Hugh Hefner finds buyer who'll let him stay at Playboy mansion
Hugh Hefner's quest to find a new owner of the Playboy mansion ready to let him continue living there appears to have found the perfect buyer - his next-door neighbour.
Daren Metropoulos, a billionaire private equity banker, has signed a deal to buy the six-acre property (right) in Los Angeles' exclusive Holmby Hills neighbourhood for a "nine digit" sum, according to the Wall Street Journal.
Mr Hefner (90) put the 29-room mansion - legendary for its hedonistic parties and 'bunny girls' - on the market in January, valuing it at US$200 million.
He added the unusual proviso that the buyer would have to let him live there for the rest of his life - and leave the famous Hefner bedroom, long subject of great mystique, untouched until after his death.
Mr Metropoulos, who bought the house next door to it from Mr Hefner in 2009, is believed to have agreed to the conditions.
He said his goal was to preserve the architectural heritage of a property that was built in 1927, rather than continue the storied tradition of celebrity-spangled soirees for which it has been known since Mr Hefner purchased it for just over $1 million 45 years ago.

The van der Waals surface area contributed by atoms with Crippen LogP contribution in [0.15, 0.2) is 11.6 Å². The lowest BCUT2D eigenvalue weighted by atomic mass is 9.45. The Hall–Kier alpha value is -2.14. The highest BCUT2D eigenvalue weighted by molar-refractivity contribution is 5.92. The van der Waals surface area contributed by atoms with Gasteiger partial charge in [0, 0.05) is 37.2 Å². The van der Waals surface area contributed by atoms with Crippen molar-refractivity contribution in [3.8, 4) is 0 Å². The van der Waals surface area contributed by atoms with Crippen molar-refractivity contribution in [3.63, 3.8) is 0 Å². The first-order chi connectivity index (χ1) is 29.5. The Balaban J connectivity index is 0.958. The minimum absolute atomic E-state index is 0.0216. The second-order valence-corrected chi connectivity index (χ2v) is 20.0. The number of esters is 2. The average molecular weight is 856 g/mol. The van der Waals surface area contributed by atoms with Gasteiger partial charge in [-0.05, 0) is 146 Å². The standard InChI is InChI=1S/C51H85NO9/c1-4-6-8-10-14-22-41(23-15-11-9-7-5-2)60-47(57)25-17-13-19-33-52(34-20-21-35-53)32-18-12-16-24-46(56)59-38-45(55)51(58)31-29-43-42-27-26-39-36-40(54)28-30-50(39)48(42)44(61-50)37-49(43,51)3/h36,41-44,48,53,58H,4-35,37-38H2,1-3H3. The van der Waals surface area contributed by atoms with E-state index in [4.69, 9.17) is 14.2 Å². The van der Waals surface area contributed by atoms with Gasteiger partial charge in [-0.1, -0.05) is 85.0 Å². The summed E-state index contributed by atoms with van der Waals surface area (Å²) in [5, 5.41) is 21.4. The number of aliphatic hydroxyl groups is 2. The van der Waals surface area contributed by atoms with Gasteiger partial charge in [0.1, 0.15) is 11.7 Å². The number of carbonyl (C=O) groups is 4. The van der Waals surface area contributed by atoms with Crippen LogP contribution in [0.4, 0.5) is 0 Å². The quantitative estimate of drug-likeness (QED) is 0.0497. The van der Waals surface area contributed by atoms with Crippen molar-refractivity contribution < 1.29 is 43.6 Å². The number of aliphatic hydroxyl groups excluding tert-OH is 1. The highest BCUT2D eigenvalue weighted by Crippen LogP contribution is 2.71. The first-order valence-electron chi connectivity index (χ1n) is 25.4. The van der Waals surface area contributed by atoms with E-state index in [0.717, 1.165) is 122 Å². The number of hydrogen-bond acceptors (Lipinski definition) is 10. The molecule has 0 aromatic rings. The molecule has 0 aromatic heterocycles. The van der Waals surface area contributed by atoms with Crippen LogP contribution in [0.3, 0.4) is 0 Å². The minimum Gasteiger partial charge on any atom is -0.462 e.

"The heritage of this property transcends its celebrity. To have the opportunity to serve as its steward would be a true privilege," Mr Metropoulos said.
He has not revealed the buying price. Analysts believed Mr Hefner's original asking price was excessive in view of his special conditions, which some thought would put off prospective purchasers.
The mansion - which guests enter after introducing themselves through an intercom system embedded in a rock at the front gate - is said to be in a state of disrepair, with out-dated decor.
Mr Metropoulos, former co-chief executive of the Pabst Brewing Company, plans to eventually unite the mansion and its grounds with the house next door into one 7.3 acre property.
The mansion has been at the centre of allegations against Bill Cosby after model Chloe Goins (26) alleged she was sexually assaulted by him at one of Mr Hefner's parties in 2008.
Ms Goins last month took out a civil case that named Mr Hefner as a co-defendant, saying he "encouraged" and "aided" the alleged incident by inviting Mr Cosby to the party.